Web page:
The Star-Herald

The family farm

Release your artistic inner child. Draw a clear picture of what you perceive a farm to look like.  If you have failed to provide your inner child with adequate art supplies (or if an outer child has absconded with them), fix a detailed picture in your mind.  What did you portray?

If you just released your inner child, you might have represented the sky as a blue stripe across the top of the paper and the sun as a yellow, quarter curve in an upper corner.  Your child picture likely includes a large, red, gambrel-roofed barn, a clutter of chickens, cows, horses and pigs, and maybe a tractor. The farmer wears a broad-brimmed hat, bib overalls, and the broad smile of a benevolent overlord.  

If you allow your outer adult to pick up an editing pen, you may start to eliminate anachronisms.  While old wooden barns still exist, they are now only rarely built; round bales in a field replace square bales in a haymow, or silage has entirely replaced hay.  Diversified farms and hobby farms are resurging in Maine, but most commercial livestock farms focus on one marketable species. Crop farmers may keep a farm dog and a barn cat, but otherwise, do not add to daily chores with land-consuming “grass-burners.”  The farmer has likely jettisoned the overalls and traded in the hat for a ball cap. With luck and despite the challenges of modern farming, he or she is still smiling.

Not illustrated, but essential, in both the original and the revised artwork are the supportive spouses, offspring, and relatives who make family farming possible.  These help-mates drive to town for parts or hunch over the toolbox while chasing down a mechanical problem. They lug water and grain, build perimeter fences or shift portable fences inside, weed seed beds, and ferry fertilizer and harvest.  They probably know “farming words” but rarely use them in public. They field phone calls, tend the farm stand, or pop up a table or two at a farmers’ market or craft show. They both figuratively and literally grease the wheels and lighten the burden.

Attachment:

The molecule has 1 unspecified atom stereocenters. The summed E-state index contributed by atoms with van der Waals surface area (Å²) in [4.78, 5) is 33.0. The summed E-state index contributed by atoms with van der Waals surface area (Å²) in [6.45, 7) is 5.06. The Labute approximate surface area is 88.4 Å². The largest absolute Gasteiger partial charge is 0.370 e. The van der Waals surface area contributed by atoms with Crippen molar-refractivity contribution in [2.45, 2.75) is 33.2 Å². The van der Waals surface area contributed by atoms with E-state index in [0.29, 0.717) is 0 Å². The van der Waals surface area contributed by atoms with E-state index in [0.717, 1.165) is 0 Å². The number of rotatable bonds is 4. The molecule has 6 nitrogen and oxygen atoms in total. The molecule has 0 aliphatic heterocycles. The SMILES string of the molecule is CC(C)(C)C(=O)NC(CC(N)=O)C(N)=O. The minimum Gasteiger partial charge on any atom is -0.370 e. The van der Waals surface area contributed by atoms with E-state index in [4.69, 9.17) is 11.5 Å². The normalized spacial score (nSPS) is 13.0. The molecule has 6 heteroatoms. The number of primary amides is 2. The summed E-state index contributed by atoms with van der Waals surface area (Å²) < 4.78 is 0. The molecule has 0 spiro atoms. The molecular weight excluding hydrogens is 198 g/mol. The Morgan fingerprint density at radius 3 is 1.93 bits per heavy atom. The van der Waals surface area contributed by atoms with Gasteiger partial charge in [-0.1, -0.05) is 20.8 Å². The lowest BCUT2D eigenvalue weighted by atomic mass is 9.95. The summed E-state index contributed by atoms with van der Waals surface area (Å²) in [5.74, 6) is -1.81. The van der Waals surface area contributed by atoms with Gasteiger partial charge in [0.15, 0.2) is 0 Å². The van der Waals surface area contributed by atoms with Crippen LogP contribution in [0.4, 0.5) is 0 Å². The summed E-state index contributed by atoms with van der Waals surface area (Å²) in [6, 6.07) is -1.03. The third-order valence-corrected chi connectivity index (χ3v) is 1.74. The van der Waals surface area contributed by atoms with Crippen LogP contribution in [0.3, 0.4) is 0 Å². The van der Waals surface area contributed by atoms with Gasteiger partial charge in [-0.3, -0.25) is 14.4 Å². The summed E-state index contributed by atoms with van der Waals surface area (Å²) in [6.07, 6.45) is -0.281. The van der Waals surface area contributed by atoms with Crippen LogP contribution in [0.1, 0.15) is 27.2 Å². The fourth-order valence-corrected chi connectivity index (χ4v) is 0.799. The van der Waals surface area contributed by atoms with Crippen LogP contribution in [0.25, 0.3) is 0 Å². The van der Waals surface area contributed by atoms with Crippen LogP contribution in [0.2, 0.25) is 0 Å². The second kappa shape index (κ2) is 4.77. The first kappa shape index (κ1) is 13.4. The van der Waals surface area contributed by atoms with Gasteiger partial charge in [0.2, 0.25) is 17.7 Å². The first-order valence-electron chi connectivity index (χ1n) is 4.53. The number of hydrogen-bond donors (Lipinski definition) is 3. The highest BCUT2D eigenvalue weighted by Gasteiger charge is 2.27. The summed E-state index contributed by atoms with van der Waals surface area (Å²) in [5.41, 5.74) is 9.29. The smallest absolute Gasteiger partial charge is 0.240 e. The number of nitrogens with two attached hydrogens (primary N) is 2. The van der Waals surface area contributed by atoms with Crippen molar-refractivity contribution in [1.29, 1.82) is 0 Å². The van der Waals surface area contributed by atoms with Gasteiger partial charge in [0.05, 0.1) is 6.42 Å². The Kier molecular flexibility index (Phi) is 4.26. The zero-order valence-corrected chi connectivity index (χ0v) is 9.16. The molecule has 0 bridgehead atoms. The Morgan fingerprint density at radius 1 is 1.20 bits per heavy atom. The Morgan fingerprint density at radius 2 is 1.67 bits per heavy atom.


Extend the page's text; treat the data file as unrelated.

Though young folks may grow up and depart for “greener pastures” (or at least a more stable paycheck), they carry their experiences with them.  In adult life, farm children continue to tap into their inner farmer. Twenty years a resident of a city apartment or suburban home, former farm kids refer to returning for a visit as “going home.” They time these trips to coordinate with chores they whined about as children and shoulder gladly as adults–splitting and stacking firewood, breaking brush for wreaths, tapping maple trees and running lines, climbing aboard whatever piece of machinery needs to be put into operation, or lending a hand as stoop-labor at the most hectic part of harvest.  

Maine farmers identify their enterprise as a family farm.  Most acknowledge that they could not stay in business without them.

The Presque Isle Farmers’ Market president for the 2018 season is Deena Albert-Parks of Chops Ahoy Farm in Woodland. For information about participating or visiting the market, contact her at

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